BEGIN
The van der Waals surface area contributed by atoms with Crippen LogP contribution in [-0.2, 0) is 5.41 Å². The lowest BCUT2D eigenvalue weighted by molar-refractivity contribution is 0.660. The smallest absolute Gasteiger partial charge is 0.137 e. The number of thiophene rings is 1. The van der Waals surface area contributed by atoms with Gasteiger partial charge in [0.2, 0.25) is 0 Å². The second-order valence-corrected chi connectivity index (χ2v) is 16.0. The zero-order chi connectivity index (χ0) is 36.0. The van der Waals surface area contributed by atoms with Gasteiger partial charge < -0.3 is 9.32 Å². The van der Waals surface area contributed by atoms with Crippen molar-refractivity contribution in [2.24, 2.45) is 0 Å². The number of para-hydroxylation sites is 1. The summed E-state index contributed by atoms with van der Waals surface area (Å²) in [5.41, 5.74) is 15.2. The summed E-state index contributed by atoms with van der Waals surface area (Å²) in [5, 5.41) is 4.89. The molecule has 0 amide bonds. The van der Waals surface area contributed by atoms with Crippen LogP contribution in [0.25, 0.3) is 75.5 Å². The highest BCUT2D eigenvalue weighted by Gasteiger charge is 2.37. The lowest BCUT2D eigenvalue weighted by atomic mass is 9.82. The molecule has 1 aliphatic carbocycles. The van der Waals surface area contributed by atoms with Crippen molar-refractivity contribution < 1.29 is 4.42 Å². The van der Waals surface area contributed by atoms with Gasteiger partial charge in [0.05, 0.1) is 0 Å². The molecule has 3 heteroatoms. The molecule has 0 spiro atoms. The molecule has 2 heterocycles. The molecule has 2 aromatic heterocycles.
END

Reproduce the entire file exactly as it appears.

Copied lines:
The van der Waals surface area contributed by atoms with Crippen LogP contribution in [-0.2, 0) is 5.41 Å². The lowest BCUT2D eigenvalue weighted by molar-refractivity contribution is 0.660. The smallest absolute Gasteiger partial charge is 0.137 e. The number of thiophene rings is 1. The van der Waals surface area contributed by atoms with Gasteiger partial charge in [0.2, 0.25) is 0 Å². The second-order valence-corrected chi connectivity index (χ2v) is 16.0. The zero-order chi connectivity index (χ0) is 36.0. The van der Waals surface area contributed by atoms with Gasteiger partial charge < -0.3 is 9.32 Å². The van der Waals surface area contributed by atoms with Crippen molar-refractivity contribution in [2.24, 2.45) is 0 Å². The number of para-hydroxylation sites is 1. The summed E-state index contributed by atoms with van der Waals surface area (Å²) in [5.41, 5.74) is 15.2. The summed E-state index contributed by atoms with van der Waals surface area (Å²) in [5, 5.41) is 4.89. The molecule has 0 amide bonds. The van der Waals surface area contributed by atoms with Crippen LogP contribution in [0.25, 0.3) is 75.5 Å². The highest BCUT2D eigenvalue weighted by Gasteiger charge is 2.37. The lowest BCUT2D eigenvalue weighted by atomic mass is 9.82. The molecule has 1 aliphatic carbocycles. The van der Waals surface area contributed by atoms with Crippen molar-refractivity contribution < 1.29 is 4.42 Å². The van der Waals surface area contributed by atoms with Gasteiger partial charge in [0.05, 0.1) is 0 Å². The molecule has 3 heteroatoms. The molecule has 0 spiro atoms. The molecule has 2 heterocycles. The molecule has 2 aromatic heterocycles.